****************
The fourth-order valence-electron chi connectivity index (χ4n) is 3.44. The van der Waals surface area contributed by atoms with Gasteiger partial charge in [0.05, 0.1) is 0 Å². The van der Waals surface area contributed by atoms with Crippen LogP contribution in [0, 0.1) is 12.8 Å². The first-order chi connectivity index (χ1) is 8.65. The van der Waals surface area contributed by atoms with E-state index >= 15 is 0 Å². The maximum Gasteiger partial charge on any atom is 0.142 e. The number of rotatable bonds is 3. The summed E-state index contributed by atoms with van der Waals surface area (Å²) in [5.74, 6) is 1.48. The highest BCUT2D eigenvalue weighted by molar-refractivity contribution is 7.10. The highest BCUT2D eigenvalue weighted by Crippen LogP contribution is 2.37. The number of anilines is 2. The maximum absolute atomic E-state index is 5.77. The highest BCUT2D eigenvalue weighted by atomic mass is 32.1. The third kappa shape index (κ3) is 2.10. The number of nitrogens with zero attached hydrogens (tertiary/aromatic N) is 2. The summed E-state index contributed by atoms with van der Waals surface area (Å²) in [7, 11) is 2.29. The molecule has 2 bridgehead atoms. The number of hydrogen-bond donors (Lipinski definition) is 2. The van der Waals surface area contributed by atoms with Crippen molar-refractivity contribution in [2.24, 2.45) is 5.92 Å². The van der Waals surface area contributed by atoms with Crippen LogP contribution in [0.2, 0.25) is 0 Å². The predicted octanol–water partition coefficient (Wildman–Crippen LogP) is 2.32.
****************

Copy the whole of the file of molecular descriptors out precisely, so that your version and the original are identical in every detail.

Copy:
The fourth-order valence-electron chi connectivity index (χ4n) is 3.44. The van der Waals surface area contributed by atoms with Gasteiger partial charge in [0.05, 0.1) is 0 Å². The van der Waals surface area contributed by atoms with Crippen LogP contribution in [0, 0.1) is 12.8 Å². The first-order chi connectivity index (χ1) is 8.65. The van der Waals surface area contributed by atoms with E-state index >= 15 is 0 Å². The maximum Gasteiger partial charge on any atom is 0.142 e. The number of rotatable bonds is 3. The summed E-state index contributed by atoms with van der Waals surface area (Å²) in [5.74, 6) is 1.48. The highest BCUT2D eigenvalue weighted by molar-refractivity contribution is 7.10. The highest BCUT2D eigenvalue weighted by Crippen LogP contribution is 2.37. The number of anilines is 2. The maximum absolute atomic E-state index is 5.77. The highest BCUT2D eigenvalue weighted by atomic mass is 32.1. The third kappa shape index (κ3) is 2.10. The number of nitrogens with zero attached hydrogens (tertiary/aromatic N) is 2. The summed E-state index contributed by atoms with van der Waals surface area (Å²) in [7, 11) is 2.29. The molecule has 2 bridgehead atoms. The number of hydrogen-bond donors (Lipinski definition) is 2. The van der Waals surface area contributed by atoms with Crippen molar-refractivity contribution in [2.24, 2.45) is 5.92 Å². The van der Waals surface area contributed by atoms with Crippen LogP contribution in [0.2, 0.25) is 0 Å². The predicted octanol–water partition coefficient (Wildman–Crippen LogP) is 2.32.